Activity in the Hobbit House: Blog 4

I began to look for a home that displayed visual concepts of biomicry and industrial ecology. Success had been found in the form of a grassy hillside home in Wales. Famous for its structure and seen in films, the little Hobbit House was designed with “a low impact or permaculture approach to life- living in harmony with the natural world, doing things simply, and using appropriate levels of technology.” (Simon Dale)

Inspired by our outdoor activity, I will examine this house in Wales and highlight the connections between the building, industrial ecology and biomicry.

Activity 1:

The functions of this home are to provide structure, shelter, low visual impact, and self-sustaining. Like a tree, the house was dug into the earth hillside. The (roots) flooring supported itself by a layer of stone, pallets planks, straw to anchor the unit while providing a damp proof membrane.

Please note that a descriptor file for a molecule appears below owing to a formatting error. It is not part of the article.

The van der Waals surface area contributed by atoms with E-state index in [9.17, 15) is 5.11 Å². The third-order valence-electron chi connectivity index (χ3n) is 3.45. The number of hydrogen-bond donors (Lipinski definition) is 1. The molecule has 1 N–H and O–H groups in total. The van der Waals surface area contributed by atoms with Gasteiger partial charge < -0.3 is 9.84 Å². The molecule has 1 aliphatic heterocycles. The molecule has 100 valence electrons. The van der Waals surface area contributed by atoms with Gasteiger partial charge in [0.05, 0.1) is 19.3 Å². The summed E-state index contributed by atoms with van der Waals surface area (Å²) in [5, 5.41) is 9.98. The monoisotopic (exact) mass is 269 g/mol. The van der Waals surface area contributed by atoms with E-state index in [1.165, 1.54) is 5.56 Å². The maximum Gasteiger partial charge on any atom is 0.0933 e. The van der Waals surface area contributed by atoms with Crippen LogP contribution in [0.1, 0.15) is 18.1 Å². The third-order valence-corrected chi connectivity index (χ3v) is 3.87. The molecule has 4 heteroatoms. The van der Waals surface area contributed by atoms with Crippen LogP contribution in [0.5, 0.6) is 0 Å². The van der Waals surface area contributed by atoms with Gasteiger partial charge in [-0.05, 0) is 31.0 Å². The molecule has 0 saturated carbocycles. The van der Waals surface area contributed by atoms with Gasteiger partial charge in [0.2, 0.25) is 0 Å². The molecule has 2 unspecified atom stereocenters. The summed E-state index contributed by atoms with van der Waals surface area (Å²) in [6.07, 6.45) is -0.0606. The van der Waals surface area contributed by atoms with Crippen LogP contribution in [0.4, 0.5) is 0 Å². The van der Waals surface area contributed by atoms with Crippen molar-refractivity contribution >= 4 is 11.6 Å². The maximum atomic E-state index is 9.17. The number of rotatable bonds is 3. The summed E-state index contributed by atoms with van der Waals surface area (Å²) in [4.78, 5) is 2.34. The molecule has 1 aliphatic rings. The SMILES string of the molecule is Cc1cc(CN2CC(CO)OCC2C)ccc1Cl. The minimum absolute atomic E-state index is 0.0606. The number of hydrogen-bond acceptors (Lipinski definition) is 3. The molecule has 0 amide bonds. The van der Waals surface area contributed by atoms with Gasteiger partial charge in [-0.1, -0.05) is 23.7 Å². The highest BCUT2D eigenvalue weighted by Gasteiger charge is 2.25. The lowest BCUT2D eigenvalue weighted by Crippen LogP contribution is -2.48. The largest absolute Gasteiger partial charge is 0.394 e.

Activity 2:

In place of dry wall, this home used straw bales in the walls for super insulation and easy building. Lime plaster on the walls is a breathable and low energy to manufacture compared to cement. The incredibly sustainable fridge unit is cooled by air coming underground through the foundation. A skylight in the roof eliminates unnecessary electricity usage. Fresh water derived by gravity from a nearby spring.

Activity 3:

Commonly blinded by our actions that impact the environment, houses can be massive structures that under utilize space. Simon Dale, not a builder or carpenter created a hidden getaway to Hobbit House hillside. He addressed the issue of high visual impact and space by camouflaging the unit with a plastic sheet and mud/turf roof, allowing vegetation to cover.

Take a look

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